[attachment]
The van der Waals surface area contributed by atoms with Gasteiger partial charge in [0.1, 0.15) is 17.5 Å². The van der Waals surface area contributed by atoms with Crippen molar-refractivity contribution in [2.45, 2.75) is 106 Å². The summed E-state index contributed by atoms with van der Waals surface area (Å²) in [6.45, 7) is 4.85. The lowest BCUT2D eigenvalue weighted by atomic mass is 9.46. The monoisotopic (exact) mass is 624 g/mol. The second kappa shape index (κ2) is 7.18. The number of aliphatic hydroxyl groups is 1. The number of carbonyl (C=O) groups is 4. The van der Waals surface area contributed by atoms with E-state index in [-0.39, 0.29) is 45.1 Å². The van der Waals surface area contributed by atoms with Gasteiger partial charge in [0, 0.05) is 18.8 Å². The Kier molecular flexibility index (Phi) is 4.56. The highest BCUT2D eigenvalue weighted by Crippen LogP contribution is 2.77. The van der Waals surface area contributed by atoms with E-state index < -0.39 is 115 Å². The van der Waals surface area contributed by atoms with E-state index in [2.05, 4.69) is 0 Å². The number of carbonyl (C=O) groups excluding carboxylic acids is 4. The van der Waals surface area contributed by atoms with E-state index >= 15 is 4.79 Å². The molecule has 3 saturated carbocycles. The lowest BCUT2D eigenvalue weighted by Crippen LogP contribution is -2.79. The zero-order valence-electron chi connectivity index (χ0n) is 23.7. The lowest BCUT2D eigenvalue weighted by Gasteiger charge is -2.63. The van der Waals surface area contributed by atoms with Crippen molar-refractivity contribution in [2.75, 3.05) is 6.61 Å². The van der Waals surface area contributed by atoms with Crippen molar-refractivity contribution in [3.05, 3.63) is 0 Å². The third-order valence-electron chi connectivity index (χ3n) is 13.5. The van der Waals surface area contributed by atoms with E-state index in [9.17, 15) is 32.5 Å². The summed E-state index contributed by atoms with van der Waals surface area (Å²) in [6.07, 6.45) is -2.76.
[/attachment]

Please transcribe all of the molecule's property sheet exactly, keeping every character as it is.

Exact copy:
The van der Waals surface area contributed by atoms with Gasteiger partial charge in [0.1, 0.15) is 17.5 Å². The van der Waals surface area contributed by atoms with Crippen molar-refractivity contribution in [2.45, 2.75) is 106 Å². The summed E-state index contributed by atoms with van der Waals surface area (Å²) in [6.45, 7) is 4.85. The lowest BCUT2D eigenvalue weighted by atomic mass is 9.46. The monoisotopic (exact) mass is 624 g/mol. The second kappa shape index (κ2) is 7.18. The number of aliphatic hydroxyl groups is 1. The number of carbonyl (C=O) groups is 4. The van der Waals surface area contributed by atoms with E-state index in [-0.39, 0.29) is 45.1 Å². The van der Waals surface area contributed by atoms with Gasteiger partial charge in [0, 0.05) is 18.8 Å². The Kier molecular flexibility index (Phi) is 4.56. The highest BCUT2D eigenvalue weighted by Crippen LogP contribution is 2.77. The van der Waals surface area contributed by atoms with E-state index < -0.39 is 115 Å². The van der Waals surface area contributed by atoms with E-state index in [2.05, 4.69) is 0 Å². The number of carbonyl (C=O) groups excluding carboxylic acids is 4. The van der Waals surface area contributed by atoms with E-state index >= 15 is 4.79 Å². The molecule has 3 saturated carbocycles. The lowest BCUT2D eigenvalue weighted by Crippen LogP contribution is -2.79. The zero-order valence-electron chi connectivity index (χ0n) is 23.7. The lowest BCUT2D eigenvalue weighted by Gasteiger charge is -2.63. The van der Waals surface area contributed by atoms with Crippen molar-refractivity contribution in [2.75, 3.05) is 6.61 Å². The van der Waals surface area contributed by atoms with Crippen molar-refractivity contribution in [3.05, 3.63) is 0 Å². The third-order valence-electron chi connectivity index (χ3n) is 13.5. The van der Waals surface area contributed by atoms with E-state index in [9.17, 15) is 32.5 Å². The summed E-state index contributed by atoms with van der Waals surface area (Å²) in [6.07, 6.45) is -2.76.